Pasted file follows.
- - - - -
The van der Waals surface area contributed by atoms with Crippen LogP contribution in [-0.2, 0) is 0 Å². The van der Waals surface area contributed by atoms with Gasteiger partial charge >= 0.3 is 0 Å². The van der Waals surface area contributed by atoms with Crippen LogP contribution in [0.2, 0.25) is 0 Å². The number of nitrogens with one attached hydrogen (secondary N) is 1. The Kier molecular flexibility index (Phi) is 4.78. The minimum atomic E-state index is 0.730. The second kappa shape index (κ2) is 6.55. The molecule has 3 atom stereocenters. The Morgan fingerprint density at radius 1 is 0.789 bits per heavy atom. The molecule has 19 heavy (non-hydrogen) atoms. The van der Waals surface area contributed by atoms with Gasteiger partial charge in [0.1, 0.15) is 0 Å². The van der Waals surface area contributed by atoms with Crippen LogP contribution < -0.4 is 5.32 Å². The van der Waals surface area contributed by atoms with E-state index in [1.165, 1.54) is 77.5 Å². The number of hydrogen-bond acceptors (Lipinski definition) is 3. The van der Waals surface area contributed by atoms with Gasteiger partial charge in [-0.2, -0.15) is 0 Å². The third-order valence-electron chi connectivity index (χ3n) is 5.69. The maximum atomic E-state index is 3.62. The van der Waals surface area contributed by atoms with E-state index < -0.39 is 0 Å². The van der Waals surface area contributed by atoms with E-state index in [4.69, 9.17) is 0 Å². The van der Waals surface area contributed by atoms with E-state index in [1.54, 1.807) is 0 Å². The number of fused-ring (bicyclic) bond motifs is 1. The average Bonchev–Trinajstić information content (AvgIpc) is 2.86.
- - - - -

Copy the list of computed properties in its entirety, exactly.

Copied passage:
The van der Waals surface area contributed by atoms with Crippen LogP contribution in [-0.2, 0) is 0 Å². The van der Waals surface area contributed by atoms with Gasteiger partial charge >= 0.3 is 0 Å². The van der Waals surface area contributed by atoms with Crippen LogP contribution in [0.2, 0.25) is 0 Å². The number of nitrogens with one attached hydrogen (secondary N) is 1. The Kier molecular flexibility index (Phi) is 4.78. The minimum atomic E-state index is 0.730. The second kappa shape index (κ2) is 6.55. The molecule has 3 atom stereocenters. The Morgan fingerprint density at radius 1 is 0.789 bits per heavy atom. The molecule has 19 heavy (non-hydrogen) atoms. The van der Waals surface area contributed by atoms with Gasteiger partial charge in [0.1, 0.15) is 0 Å². The van der Waals surface area contributed by atoms with Crippen LogP contribution < -0.4 is 5.32 Å². The van der Waals surface area contributed by atoms with E-state index in [1.165, 1.54) is 77.5 Å². The number of hydrogen-bond acceptors (Lipinski definition) is 3. The van der Waals surface area contributed by atoms with Gasteiger partial charge in [-0.2, -0.15) is 0 Å². The third-order valence-electron chi connectivity index (χ3n) is 5.69. The maximum atomic E-state index is 3.62. The van der Waals surface area contributed by atoms with E-state index < -0.39 is 0 Å². The van der Waals surface area contributed by atoms with E-state index in [4.69, 9.17) is 0 Å². The van der Waals surface area contributed by atoms with E-state index in [1.54, 1.807) is 0 Å². The number of fused-ring (bicyclic) bond motifs is 1. The average Bonchev–Trinajstić information content (AvgIpc) is 2.86.